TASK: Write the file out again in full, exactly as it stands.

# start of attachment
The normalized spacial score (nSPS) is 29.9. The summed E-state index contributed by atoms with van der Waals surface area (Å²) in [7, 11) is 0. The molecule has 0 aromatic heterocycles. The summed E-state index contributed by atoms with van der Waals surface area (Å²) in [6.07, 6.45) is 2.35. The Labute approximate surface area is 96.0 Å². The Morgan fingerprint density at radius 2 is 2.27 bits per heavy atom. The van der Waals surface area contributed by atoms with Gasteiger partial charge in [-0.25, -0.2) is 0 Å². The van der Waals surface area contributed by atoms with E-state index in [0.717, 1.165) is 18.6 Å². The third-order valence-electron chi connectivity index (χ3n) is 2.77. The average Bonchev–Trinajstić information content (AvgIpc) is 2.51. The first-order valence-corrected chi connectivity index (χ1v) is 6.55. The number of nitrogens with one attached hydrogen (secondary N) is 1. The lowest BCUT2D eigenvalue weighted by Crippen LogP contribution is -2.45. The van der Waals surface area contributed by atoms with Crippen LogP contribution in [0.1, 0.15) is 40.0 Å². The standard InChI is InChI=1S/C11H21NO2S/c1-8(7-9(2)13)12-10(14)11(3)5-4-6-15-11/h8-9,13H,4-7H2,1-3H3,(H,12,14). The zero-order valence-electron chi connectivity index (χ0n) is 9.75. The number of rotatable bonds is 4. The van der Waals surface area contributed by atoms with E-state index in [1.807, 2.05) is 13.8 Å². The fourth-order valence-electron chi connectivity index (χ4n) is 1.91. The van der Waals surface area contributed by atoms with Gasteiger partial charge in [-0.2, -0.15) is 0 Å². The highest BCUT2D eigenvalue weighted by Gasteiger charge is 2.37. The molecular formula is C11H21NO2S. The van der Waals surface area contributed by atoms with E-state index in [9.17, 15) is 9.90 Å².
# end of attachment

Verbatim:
The normalized spacial score (nSPS) is 29.9. The summed E-state index contributed by atoms with van der Waals surface area (Å²) in [7, 11) is 0. The molecule has 0 aromatic heterocycles. The summed E-state index contributed by atoms with van der Waals surface area (Å²) in [6.07, 6.45) is 2.35. The Labute approximate surface area is 96.0 Å². The Morgan fingerprint density at radius 2 is 2.27 bits per heavy atom. The van der Waals surface area contributed by atoms with Gasteiger partial charge in [-0.25, -0.2) is 0 Å². The van der Waals surface area contributed by atoms with E-state index in [0.717, 1.165) is 18.6 Å². The third-order valence-electron chi connectivity index (χ3n) is 2.77. The average Bonchev–Trinajstić information content (AvgIpc) is 2.51. The first-order valence-corrected chi connectivity index (χ1v) is 6.55. The number of nitrogens with one attached hydrogen (secondary N) is 1. The lowest BCUT2D eigenvalue weighted by Crippen LogP contribution is -2.45. The van der Waals surface area contributed by atoms with Crippen LogP contribution in [0.1, 0.15) is 40.0 Å². The standard InChI is InChI=1S/C11H21NO2S/c1-8(7-9(2)13)12-10(14)11(3)5-4-6-15-11/h8-9,13H,4-7H2,1-3H3,(H,12,14). The zero-order valence-electron chi connectivity index (χ0n) is 9.75. The number of rotatable bonds is 4. The van der Waals surface area contributed by atoms with E-state index in [1.807, 2.05) is 13.8 Å². The fourth-order valence-electron chi connectivity index (χ4n) is 1.91. The van der Waals surface area contributed by atoms with Gasteiger partial charge in [-0.2, -0.15) is 0 Å². The highest BCUT2D eigenvalue weighted by Gasteiger charge is 2.37. The molecular formula is C11H21NO2S. The van der Waals surface area contributed by atoms with E-state index in [9.17, 15) is 9.90 Å².